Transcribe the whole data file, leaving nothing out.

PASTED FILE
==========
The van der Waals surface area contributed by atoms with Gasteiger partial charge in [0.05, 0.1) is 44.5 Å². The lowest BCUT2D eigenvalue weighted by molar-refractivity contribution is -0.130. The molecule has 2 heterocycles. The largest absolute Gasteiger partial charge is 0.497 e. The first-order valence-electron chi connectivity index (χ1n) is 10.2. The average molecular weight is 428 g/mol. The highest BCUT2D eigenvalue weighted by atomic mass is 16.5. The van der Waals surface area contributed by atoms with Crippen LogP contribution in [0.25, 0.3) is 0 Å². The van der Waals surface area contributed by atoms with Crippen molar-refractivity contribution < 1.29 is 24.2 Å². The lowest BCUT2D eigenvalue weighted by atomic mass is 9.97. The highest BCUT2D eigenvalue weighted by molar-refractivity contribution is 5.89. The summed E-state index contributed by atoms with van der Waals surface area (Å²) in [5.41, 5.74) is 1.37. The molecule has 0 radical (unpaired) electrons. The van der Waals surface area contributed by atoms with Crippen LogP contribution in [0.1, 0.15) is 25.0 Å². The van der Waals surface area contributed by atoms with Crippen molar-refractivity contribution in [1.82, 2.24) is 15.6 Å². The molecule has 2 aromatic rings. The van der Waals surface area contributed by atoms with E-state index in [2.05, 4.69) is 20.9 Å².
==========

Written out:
The van der Waals surface area contributed by atoms with Gasteiger partial charge in [0.05, 0.1) is 44.5 Å². The lowest BCUT2D eigenvalue weighted by molar-refractivity contribution is -0.130. The molecule has 2 heterocycles. The largest absolute Gasteiger partial charge is 0.497 e. The first-order valence-electron chi connectivity index (χ1n) is 10.2. The average molecular weight is 428 g/mol. The highest BCUT2D eigenvalue weighted by atomic mass is 16.5. The van der Waals surface area contributed by atoms with Crippen LogP contribution in [0.25, 0.3) is 0 Å². The van der Waals surface area contributed by atoms with Crippen molar-refractivity contribution < 1.29 is 24.2 Å². The lowest BCUT2D eigenvalue weighted by atomic mass is 9.97. The highest BCUT2D eigenvalue weighted by molar-refractivity contribution is 5.89. The summed E-state index contributed by atoms with van der Waals surface area (Å²) in [5.41, 5.74) is 1.37. The molecule has 0 radical (unpaired) electrons. The van der Waals surface area contributed by atoms with Crippen LogP contribution in [0.1, 0.15) is 25.0 Å². The van der Waals surface area contributed by atoms with Crippen molar-refractivity contribution in [1.82, 2.24) is 15.6 Å². The molecule has 2 aromatic rings. The van der Waals surface area contributed by atoms with E-state index in [2.05, 4.69) is 20.9 Å².